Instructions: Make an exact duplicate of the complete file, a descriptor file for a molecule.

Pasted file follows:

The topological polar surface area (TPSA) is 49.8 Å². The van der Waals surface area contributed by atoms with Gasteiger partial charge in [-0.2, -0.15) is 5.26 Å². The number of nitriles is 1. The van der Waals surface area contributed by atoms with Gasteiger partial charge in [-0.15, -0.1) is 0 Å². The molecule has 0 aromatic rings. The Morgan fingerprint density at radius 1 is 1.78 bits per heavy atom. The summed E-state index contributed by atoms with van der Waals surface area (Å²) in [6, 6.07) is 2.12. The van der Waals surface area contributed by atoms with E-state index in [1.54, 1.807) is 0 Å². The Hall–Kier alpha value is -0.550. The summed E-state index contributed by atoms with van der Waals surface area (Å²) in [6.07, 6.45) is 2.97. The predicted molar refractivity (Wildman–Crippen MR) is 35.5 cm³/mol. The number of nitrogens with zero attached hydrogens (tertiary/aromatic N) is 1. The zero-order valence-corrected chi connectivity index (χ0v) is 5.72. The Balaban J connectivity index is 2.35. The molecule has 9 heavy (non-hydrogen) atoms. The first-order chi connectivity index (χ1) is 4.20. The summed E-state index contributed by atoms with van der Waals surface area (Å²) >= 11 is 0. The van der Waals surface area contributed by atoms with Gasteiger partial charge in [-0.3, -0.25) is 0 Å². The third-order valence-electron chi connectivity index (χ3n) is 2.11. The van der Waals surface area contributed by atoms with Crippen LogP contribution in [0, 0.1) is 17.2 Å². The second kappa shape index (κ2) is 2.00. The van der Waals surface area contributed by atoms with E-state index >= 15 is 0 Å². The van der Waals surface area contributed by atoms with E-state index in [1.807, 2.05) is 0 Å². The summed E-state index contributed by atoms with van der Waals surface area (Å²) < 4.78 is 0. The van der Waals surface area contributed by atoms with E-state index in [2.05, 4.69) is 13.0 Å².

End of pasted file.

The topological polar surface area (TPSA) is 49.8 Å². The van der Waals surface area contributed by atoms with Gasteiger partial charge in [-0.2, -0.15) is 5.26 Å². The number of nitriles is 1. The van der Waals surface area contributed by atoms with Gasteiger partial charge in [-0.15, -0.1) is 0 Å². The molecule has 0 aromatic rings. The Morgan fingerprint density at radius 1 is 1.78 bits per heavy atom. The summed E-state index contributed by atoms with van der Waals surface area (Å²) in [6, 6.07) is 2.12. The van der Waals surface area contributed by atoms with E-state index in [1.54, 1.807) is 0 Å². The Hall–Kier alpha value is -0.550. The summed E-state index contributed by atoms with van der Waals surface area (Å²) in [6.07, 6.45) is 2.97. The predicted molar refractivity (Wildman–Crippen MR) is 35.5 cm³/mol. The number of nitrogens with zero attached hydrogens (tertiary/aromatic N) is 1. The zero-order valence-corrected chi connectivity index (χ0v) is 5.72. The Balaban J connectivity index is 2.35. The molecule has 9 heavy (non-hydrogen) atoms. The first-order chi connectivity index (χ1) is 4.20. The summed E-state index contributed by atoms with van der Waals surface area (Å²) >= 11 is 0. The van der Waals surface area contributed by atoms with Gasteiger partial charge in [-0.3, -0.25) is 0 Å². The third-order valence-electron chi connectivity index (χ3n) is 2.11. The van der Waals surface area contributed by atoms with Crippen LogP contribution in [0, 0.1) is 17.2 Å². The second kappa shape index (κ2) is 2.00. The van der Waals surface area contributed by atoms with E-state index >= 15 is 0 Å². The van der Waals surface area contributed by atoms with E-state index in [1.807, 2.05) is 0 Å². The summed E-state index contributed by atoms with van der Waals surface area (Å²) < 4.78 is 0. The van der Waals surface area contributed by atoms with E-state index in [2.05, 4.69) is 13.0 Å².